Canadian researcher wants to know your experience with health-care system during childbirth

A Regina researcher is exploring women's interactions with the medical system during childbirth and how it affects their health postpartum.

Survey needs experiences from 240 pregnant Canadian women in third trimester

Andreea Tamaian, a PhD student at the University of Regina, is researching how women view their interactions with the medical system during childbirth and postpartum. (University of Regina Photography Department)

Not all visits to the doctor's office or hospital leave patients satisfied with their care so a Regina researcher is looking into how patients view their experiences with the health-care system.

Andreea Tamaian, a PhD student in clinical psychology at the University of Regina, is examining institutional betrayal.

"It's an action or inaction that a system takes that can cause harm to patients, so in the medical system, for example, not being provided with full and informed consent before a procedure could be seen as betrayal," said Tamaian.

She started researching the issue four years ago. She discovered that the response by health professionals or the system itself surrounding a medical event can cause harm to patients.

While surveying people with chronic health conditions, she found that institutional betrayal predicted poorer mental health, such as anxiety, depression and post-traumatic stress disorder, even after controlling factors.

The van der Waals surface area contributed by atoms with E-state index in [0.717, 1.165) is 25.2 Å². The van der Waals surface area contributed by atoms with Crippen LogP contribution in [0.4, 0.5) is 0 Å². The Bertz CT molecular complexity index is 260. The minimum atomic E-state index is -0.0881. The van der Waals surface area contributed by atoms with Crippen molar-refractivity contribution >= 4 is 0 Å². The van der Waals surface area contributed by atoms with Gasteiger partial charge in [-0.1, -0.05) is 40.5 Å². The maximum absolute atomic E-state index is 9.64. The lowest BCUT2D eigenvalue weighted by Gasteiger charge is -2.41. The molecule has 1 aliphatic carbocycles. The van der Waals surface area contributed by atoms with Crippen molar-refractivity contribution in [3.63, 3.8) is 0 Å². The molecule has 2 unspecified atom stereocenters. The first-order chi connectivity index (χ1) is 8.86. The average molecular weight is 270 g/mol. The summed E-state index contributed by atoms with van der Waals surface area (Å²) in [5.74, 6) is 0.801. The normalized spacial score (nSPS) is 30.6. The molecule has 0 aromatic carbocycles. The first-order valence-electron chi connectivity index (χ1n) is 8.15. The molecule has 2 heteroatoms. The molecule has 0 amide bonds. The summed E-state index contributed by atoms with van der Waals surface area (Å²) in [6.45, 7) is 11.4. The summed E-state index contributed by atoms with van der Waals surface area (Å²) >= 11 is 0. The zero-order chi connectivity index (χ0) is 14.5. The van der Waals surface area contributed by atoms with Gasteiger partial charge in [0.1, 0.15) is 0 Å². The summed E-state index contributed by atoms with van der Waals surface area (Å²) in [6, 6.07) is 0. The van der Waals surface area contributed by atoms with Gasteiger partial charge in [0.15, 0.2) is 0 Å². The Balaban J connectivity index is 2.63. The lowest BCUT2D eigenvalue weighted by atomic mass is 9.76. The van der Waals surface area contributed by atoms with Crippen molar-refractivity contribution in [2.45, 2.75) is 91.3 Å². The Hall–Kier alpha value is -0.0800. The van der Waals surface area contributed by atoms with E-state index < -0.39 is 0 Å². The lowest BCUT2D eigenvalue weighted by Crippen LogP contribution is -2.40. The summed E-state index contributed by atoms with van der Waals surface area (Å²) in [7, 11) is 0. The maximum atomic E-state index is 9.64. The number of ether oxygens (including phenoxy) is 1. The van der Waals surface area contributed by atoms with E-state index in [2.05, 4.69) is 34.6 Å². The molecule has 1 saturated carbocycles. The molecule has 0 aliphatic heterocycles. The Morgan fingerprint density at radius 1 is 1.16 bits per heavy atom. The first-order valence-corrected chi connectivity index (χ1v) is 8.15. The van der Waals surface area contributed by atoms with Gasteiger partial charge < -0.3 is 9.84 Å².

"People are really talking about it on two different levels," said Tamaien.

"So there's the doctor level, so a specific doctor doing something or not doing something, and a lot of it has to do with the emotional support that patients are talking about or procedures they are doing without considering alternatives, but also patients are talking about systemic issues that are happening across the board." 

Looking for participants

Now, Tamaien is focusing on one particular medical event — childbirth.

She will be able to survey women before labour and after to study how they view their interactions with the medical system and how it affects their health three months postpartum.

"We know there isn't a lot of consistent data in terms of [women's] experiences with the medical system and how it affects them long-term and we're really hoping that understanding these experiences can instruct policy changes to better support women during childbirth and afterwards as well," said Tamaien.

She looking for 240 pregnant women in their third trimester and who live in Canada to take part in an online survey.

They will be surveyed at three different time points. If interested, email

About the Author

Samanda Brace

Associate Producer

Samanda Brace has been an associate producer with CBC Saskatchewan for four years. Get in touch with Samanda by emailing